Comparison of antiviral activity between IgA and IgG specific to influenza virus hemagglutinin: increased potential of IgA for heterosubtypic immunity

PLoS One. 2014 Jan 17;9(1):e85582. doi: 10.1371/journal.pone.0085582. eCollection 2014.


Both IgA and IgG antibodies are known to play important roles in protection against influenza virus infection. While IgG is the major isotype induced systemically, IgA is predominant in mucosal tissues, including the upper respiratory tract. Although IgA antibodies are believed to have unique advantages in mucosal immunity, information on direct comparisons of the in vitro antiviral activities of IgA and IgG antibodies recognizing the same epitope is limited. In this study, we demonstrate differences in antiviral activities between these isotypes using monoclonal IgA and IgG antibodies obtained from hybridomas of the same origin. Polymeric IgA-producing hybridoma cells were successfully subcloned from those originally producing monoclonal antibody S139/1, a hemaggulutinin (HA)-specific IgG that was generated against an influenza A virus strain of the H3 subtype but had cross-neutralizing activities against the H1, H2, H13, and H16 subtypes. These monoclonal S139/1 IgA and IgG antibodies were assumed to recognize the same epitope and thus used to compare their antiviral activities. We found that both S139/1 IgA and IgG antibodies strongly bound to the homologous H3 virus in an enzyme-linked immunosorbent assay, and there were no significant differences in their hemagglutination-inhibiting and neutralizing activities against the H3 virus. In contrast, S139/1 IgA showed remarkably higher cross-binding to and antiviral activities against H1, H2, and H13 viruses than S139/1 IgG. It was also noted that S139/1 IgA, but not IgG, drastically suppressed the extracellular release of the viruses from infected cells. Electron microscopy revealed that S139/1 IgA deposited newly produced viral particles on the cell surface, most likely by tethering the particles. These results suggest that anti-HA IgA has greater potential to prevent influenza A virus infection than IgG antibodies, likely due to increased avidity conferred by its multivalency, and that this advantage may be particularly important for heterosubtypic immunity.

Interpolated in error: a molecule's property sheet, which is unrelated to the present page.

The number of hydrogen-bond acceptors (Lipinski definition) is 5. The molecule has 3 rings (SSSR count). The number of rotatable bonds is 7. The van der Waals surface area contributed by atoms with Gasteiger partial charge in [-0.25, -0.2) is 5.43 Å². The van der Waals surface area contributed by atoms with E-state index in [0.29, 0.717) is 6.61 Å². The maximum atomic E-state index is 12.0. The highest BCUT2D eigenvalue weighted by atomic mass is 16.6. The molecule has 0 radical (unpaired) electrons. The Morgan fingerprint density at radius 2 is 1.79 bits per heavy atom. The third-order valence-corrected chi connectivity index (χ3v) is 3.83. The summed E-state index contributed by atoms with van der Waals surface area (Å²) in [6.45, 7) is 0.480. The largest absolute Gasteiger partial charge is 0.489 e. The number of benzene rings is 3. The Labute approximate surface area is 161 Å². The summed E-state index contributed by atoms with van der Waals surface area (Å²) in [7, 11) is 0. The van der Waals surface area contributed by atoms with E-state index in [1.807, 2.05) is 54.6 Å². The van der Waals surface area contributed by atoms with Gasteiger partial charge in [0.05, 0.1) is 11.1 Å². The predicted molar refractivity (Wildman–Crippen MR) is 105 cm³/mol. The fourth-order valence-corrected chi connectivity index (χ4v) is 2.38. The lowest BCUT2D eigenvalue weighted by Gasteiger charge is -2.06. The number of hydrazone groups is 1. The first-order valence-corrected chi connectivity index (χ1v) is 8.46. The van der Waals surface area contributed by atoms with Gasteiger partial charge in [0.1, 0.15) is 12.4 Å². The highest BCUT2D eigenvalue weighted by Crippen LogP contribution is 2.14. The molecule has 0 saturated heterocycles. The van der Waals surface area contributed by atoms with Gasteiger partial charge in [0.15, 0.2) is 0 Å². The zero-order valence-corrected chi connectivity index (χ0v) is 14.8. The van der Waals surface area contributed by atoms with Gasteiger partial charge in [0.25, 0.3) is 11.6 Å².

Publication types

  • Comparative Study
  • Research Support, Non-U.S. Gov't

MeSH terms

  • Animals
  • Antibodies, Viral / immunology
  • Antiviral Agents / immunology*
  • Dogs
  • Electrophoresis, Polyacrylamide Gel
  • Hemagglutination Inhibition Tests
  • Hemagglutinin Glycoproteins, Influenza Virus / immunology*
  • Humans
  • Immunity / immunology*
  • Immunoglobulin A / chemistry
  • Immunoglobulin A / immunology*
  • Immunoglobulin G / immunology*
  • Influenza, Human / immunology*
  • Madin Darby Canine Kidney Cells
  • Mice
  • Neutralization Tests
  • Orthomyxoviridae Infections / immunology
  • Protein Binding
  • Species Specificity
  • Virion / ultrastructure


  • Antibodies, Viral
  • Antiviral Agents
  • Hemagglutinin Glycoproteins, Influenza Virus
  • Immunoglobulin A
  • Immunoglobulin G

Grant support

This work was supported by the Japan Initiative for Global Research Network on Infectious Diseases (J-GRID) (, the Global COE Program (, Japan Science and Technology Agency Basic Research Programs, and a Grant-in-Aid from the Ministry of Education, Culture, Sports, Science and Technology (MEXT) ( The funders had no role in study design, data collection and analysis, decision to publish, or preparation of the manuscript.